Your network includes your guests, with whom you are obviously already working to build relationships. It also includes your guests’ connections, including colleagues, friends, and family. With your existing customers as your ambassadors, their referrals should make up a significant portion of your new customers. The same thing applies to your team members, who are also part of your network. Their referrals should be helping you find new talent.

Your network includes the other departments at your organization, if your spa is a part of a hotel or resort. Integrating departments will help things run more efficiently and successfully than working in silos. Your network includes businesses with which you partner, and it includes your visiting experts. Each of these elements of your network should be nurtured and maintained.

Networks can also refer to your internal systems and integrations, working together to create a seamless guest experience. Online and mobile booking, contactless check-in and check-out, and integrated payment systems all help create that experience.


The importance of gratitude can be overplayed in self-help circles, but it’s often underplayed in business. The power of saying “thank you” can go a long way towards building successful businesses. 

Research on gratitude has reportedly exploded over the past 20 years and studies of gratitude at work have linked it to “more positive emotions, less stress and fewer health complaints, a greater sense that we can achieve our goals, fewer sick days, and higher satisfaction with our jobs and our coworkers.” According to Berkeley’s Greater Good Magazine, “evidence suggests that gratitude and appreciation contribute to the kind of workplace environments where employees actually want to come to work and don’t feel like cogs in a machine.”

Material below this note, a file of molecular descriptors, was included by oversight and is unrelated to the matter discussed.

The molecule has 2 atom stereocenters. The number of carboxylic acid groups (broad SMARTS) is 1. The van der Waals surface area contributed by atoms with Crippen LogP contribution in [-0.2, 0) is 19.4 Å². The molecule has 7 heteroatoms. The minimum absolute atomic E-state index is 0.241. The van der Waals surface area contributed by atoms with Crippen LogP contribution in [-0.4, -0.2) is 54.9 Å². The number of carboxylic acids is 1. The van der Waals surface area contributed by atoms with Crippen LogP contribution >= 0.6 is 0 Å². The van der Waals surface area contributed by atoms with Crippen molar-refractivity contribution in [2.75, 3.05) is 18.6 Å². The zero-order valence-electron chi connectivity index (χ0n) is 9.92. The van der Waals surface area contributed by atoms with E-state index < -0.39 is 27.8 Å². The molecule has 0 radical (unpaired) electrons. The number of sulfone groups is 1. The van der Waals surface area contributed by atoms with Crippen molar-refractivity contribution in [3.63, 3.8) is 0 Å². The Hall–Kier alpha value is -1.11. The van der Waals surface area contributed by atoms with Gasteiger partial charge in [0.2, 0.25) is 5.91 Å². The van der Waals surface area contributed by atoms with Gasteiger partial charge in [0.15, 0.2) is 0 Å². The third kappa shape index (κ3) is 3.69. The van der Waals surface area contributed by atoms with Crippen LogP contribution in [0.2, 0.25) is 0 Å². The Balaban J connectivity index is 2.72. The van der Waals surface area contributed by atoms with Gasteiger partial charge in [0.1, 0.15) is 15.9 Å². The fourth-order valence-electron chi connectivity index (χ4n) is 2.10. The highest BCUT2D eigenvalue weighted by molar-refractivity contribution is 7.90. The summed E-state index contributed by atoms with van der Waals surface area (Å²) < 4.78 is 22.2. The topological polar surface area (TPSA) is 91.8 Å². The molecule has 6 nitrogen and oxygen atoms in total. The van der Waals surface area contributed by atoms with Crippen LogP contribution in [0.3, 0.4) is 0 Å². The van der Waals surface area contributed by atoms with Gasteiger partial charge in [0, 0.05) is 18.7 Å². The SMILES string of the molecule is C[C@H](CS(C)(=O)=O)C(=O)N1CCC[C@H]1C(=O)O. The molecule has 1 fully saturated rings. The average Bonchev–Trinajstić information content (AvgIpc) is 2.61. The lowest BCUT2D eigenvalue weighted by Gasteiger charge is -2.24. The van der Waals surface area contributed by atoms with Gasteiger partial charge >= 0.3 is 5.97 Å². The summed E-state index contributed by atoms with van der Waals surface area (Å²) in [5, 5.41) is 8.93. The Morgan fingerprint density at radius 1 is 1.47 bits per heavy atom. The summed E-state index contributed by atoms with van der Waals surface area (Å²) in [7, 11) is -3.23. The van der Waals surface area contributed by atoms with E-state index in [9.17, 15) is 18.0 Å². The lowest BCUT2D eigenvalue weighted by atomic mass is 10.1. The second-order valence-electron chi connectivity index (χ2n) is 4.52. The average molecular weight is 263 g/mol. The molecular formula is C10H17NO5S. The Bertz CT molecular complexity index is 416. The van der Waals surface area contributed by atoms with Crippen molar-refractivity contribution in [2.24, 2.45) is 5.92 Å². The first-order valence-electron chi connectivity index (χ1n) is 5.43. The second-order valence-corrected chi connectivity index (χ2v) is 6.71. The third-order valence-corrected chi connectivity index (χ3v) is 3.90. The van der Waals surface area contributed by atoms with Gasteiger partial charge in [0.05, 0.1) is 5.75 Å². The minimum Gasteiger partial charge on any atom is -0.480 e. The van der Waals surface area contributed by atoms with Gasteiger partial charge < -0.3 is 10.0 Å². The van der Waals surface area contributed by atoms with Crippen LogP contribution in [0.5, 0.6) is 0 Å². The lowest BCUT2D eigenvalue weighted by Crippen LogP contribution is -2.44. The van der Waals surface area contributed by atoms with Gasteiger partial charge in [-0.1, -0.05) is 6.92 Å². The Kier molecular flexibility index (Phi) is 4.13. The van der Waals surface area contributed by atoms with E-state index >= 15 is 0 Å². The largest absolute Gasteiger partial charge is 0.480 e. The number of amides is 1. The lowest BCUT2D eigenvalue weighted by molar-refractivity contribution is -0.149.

You need your team to love where they work in order to provide the best guest experience.

But that gratitude has to be genuine. 

“[Gratitude is] going to make your business more profitable, you’re going to be more effective, your employees will be more engaged—but if that’s the only reason you’re doing it, your employees are going to think you’re using them,” Steve Foran, founder of the program Gratitude at Work, is quoted as saying. “You have to genuinely want the best for your people.”

Gratitude at Work also cites research findings that 81% of people would work harder for a grateful boss and that the top reason people leave their jobs is because they don’t feel appreciated.

You want your customers to feel valued and appreciated, and the surest way to convey this appreciation is to say “thank you.” — “Thank you for your business,” “Thank you for referring a friend,” “Thank you for being a wonderful guest…”

Gratitude that your business has made it this far will help you make it even further.

Say “thank you.” Say it loudly and often.

Apply the CARING approach to your hospitality, spa, or wellness business and let us know if you see the results! To learn more about Book4Time and how our leading software can help your spa business thrive, visit